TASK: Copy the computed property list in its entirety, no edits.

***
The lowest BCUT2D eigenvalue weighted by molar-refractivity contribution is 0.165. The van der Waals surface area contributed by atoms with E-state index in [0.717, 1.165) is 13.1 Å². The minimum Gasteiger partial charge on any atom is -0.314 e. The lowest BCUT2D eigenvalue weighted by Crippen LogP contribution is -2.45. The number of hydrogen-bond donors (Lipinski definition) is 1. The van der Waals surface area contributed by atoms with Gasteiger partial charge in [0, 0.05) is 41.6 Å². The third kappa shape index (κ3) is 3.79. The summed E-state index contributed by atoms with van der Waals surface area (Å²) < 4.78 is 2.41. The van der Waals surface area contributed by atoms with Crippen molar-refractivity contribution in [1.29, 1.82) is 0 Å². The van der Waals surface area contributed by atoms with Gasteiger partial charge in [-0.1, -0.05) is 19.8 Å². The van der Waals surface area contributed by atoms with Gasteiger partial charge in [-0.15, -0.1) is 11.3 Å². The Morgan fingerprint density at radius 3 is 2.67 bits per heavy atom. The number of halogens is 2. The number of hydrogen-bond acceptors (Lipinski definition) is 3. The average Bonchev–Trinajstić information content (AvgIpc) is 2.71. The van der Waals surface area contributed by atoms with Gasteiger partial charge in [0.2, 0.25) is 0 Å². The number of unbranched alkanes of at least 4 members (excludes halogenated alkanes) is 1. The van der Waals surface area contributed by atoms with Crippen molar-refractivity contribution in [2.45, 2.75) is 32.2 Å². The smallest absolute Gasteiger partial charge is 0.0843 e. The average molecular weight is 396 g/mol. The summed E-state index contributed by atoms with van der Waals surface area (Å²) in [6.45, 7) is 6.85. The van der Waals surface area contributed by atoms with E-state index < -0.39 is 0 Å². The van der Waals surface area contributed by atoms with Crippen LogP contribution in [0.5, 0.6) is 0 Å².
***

The lowest BCUT2D eigenvalue weighted by molar-refractivity contribution is 0.165. The van der Waals surface area contributed by atoms with E-state index in [0.717, 1.165) is 13.1 Å². The minimum Gasteiger partial charge on any atom is -0.314 e. The lowest BCUT2D eigenvalue weighted by Crippen LogP contribution is -2.45. The number of hydrogen-bond donors (Lipinski definition) is 1. The van der Waals surface area contributed by atoms with Gasteiger partial charge in [0, 0.05) is 41.6 Å². The third kappa shape index (κ3) is 3.79. The summed E-state index contributed by atoms with van der Waals surface area (Å²) < 4.78 is 2.41. The van der Waals surface area contributed by atoms with Crippen molar-refractivity contribution in [1.29, 1.82) is 0 Å². The van der Waals surface area contributed by atoms with Gasteiger partial charge in [-0.1, -0.05) is 19.8 Å². The van der Waals surface area contributed by atoms with Gasteiger partial charge in [-0.15, -0.1) is 11.3 Å². The Morgan fingerprint density at radius 3 is 2.67 bits per heavy atom. The number of halogens is 2. The number of hydrogen-bond acceptors (Lipinski definition) is 3. The average Bonchev–Trinajstić information content (AvgIpc) is 2.71. The van der Waals surface area contributed by atoms with Gasteiger partial charge in [0.2, 0.25) is 0 Å². The number of unbranched alkanes of at least 4 members (excludes halogenated alkanes) is 1. The van der Waals surface area contributed by atoms with Crippen molar-refractivity contribution in [2.45, 2.75) is 32.2 Å². The smallest absolute Gasteiger partial charge is 0.0843 e. The average molecular weight is 396 g/mol. The summed E-state index contributed by atoms with van der Waals surface area (Å²) in [6.45, 7) is 6.85. The van der Waals surface area contributed by atoms with E-state index < -0.39 is 0 Å². The van der Waals surface area contributed by atoms with Crippen LogP contribution in [0.5, 0.6) is 0 Å².